As one of the Big Five, rhinoceros are an integral part to the African safari experience, and spotting them in the wild is considered a highlight for many travelers. Unfortunately, rhino populations have dwindled over the years due to poaching and habitat loss. Of the five species of rhino, two are found in Africa—the white and the black rhino. The other three species, including the critically endangered Javan and Sumatran rhino, are found across Asia. These gentle giants are often hunted for keratin, which is found in their horns. This substance is used in many traditional medicines for a variety of treatments.

While some of these subspecies are considered extinct or functionally extinct, there has been some conservation success for rhinoceros. Conservation efforts have helped populations of the southern white rhinos, mostly found in South Africa, grow to around 20,000. The greater one-horned rhino is also recovering thanks to conservation efforts in Asia, as population numbers have significantly increased in recent years. The best way to help rhinos, though, is to improve awareness and education surrounding poaching, hunting and the illegal wildlife trade.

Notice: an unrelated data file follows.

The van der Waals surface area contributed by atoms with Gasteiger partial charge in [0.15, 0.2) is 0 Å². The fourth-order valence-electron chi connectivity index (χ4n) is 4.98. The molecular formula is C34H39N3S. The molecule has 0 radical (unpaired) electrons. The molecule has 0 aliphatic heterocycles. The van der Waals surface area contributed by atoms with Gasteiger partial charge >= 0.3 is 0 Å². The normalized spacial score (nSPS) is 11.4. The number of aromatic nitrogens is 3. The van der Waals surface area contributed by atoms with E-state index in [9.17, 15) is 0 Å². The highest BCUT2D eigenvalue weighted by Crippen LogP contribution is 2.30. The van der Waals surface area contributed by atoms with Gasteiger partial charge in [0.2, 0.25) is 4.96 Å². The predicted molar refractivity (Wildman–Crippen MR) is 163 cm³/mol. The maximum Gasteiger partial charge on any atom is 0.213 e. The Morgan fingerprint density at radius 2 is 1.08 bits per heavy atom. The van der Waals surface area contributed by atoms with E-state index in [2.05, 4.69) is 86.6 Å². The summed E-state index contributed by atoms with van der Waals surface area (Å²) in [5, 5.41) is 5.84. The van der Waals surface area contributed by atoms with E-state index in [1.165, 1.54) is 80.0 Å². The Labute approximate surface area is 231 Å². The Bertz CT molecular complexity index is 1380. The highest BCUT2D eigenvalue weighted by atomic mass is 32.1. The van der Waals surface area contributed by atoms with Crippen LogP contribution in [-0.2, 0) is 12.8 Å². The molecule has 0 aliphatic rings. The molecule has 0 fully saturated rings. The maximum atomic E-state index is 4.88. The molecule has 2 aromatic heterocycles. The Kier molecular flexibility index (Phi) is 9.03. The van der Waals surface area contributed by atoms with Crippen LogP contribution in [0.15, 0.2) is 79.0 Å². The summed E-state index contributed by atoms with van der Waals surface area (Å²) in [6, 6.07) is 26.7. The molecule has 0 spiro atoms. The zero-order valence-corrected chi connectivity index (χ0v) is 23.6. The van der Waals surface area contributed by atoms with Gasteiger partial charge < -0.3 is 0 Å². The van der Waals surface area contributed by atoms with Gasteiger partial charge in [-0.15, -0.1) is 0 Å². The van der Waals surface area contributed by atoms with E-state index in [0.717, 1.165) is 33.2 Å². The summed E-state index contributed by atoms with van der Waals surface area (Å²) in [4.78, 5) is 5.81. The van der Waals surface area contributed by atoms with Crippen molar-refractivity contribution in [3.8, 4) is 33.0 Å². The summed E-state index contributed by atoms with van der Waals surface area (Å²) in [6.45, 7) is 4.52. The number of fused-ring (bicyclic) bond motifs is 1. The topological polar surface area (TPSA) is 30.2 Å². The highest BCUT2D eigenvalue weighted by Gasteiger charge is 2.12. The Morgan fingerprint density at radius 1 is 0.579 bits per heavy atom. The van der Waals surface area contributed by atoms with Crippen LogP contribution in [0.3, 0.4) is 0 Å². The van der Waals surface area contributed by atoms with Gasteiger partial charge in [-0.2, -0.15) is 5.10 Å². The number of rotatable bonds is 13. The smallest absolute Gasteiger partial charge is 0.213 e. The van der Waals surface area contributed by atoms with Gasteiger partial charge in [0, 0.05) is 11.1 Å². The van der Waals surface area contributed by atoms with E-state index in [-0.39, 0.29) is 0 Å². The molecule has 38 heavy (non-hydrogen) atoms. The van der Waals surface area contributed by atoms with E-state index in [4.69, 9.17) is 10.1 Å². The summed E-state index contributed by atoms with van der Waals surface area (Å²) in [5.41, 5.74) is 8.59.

Learn more about rhinoceros by taking our quiz to celebrate World Rhino Day!